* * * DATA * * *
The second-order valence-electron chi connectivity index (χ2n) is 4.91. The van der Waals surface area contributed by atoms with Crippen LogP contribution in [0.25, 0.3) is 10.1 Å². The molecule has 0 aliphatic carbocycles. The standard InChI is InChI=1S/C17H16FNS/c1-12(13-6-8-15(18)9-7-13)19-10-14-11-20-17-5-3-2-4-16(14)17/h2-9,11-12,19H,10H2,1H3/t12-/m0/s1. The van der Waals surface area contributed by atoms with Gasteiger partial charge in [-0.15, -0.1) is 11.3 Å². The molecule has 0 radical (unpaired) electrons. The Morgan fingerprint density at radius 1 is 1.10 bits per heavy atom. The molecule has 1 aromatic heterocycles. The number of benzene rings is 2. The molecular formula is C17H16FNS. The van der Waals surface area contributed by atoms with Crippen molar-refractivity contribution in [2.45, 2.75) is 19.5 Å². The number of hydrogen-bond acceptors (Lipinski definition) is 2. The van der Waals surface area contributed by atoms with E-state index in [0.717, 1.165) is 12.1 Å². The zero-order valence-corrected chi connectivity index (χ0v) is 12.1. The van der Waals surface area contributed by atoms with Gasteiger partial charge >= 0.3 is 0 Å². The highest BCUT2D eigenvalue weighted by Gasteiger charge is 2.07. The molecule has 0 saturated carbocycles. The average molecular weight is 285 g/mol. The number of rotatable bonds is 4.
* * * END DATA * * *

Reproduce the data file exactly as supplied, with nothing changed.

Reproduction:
The second-order valence-electron chi connectivity index (χ2n) is 4.91. The van der Waals surface area contributed by atoms with Crippen LogP contribution in [0.25, 0.3) is 10.1 Å². The molecule has 0 aliphatic carbocycles. The standard InChI is InChI=1S/C17H16FNS/c1-12(13-6-8-15(18)9-7-13)19-10-14-11-20-17-5-3-2-4-16(14)17/h2-9,11-12,19H,10H2,1H3/t12-/m0/s1. The van der Waals surface area contributed by atoms with Gasteiger partial charge in [-0.15, -0.1) is 11.3 Å². The molecule has 0 radical (unpaired) electrons. The Morgan fingerprint density at radius 1 is 1.10 bits per heavy atom. The molecule has 1 aromatic heterocycles. The number of benzene rings is 2. The molecular formula is C17H16FNS. The van der Waals surface area contributed by atoms with Crippen molar-refractivity contribution in [2.45, 2.75) is 19.5 Å². The number of hydrogen-bond acceptors (Lipinski definition) is 2. The van der Waals surface area contributed by atoms with E-state index in [0.717, 1.165) is 12.1 Å². The zero-order valence-corrected chi connectivity index (χ0v) is 12.1. The van der Waals surface area contributed by atoms with Gasteiger partial charge >= 0.3 is 0 Å². The highest BCUT2D eigenvalue weighted by Gasteiger charge is 2.07. The molecule has 0 saturated carbocycles. The average molecular weight is 285 g/mol. The number of rotatable bonds is 4.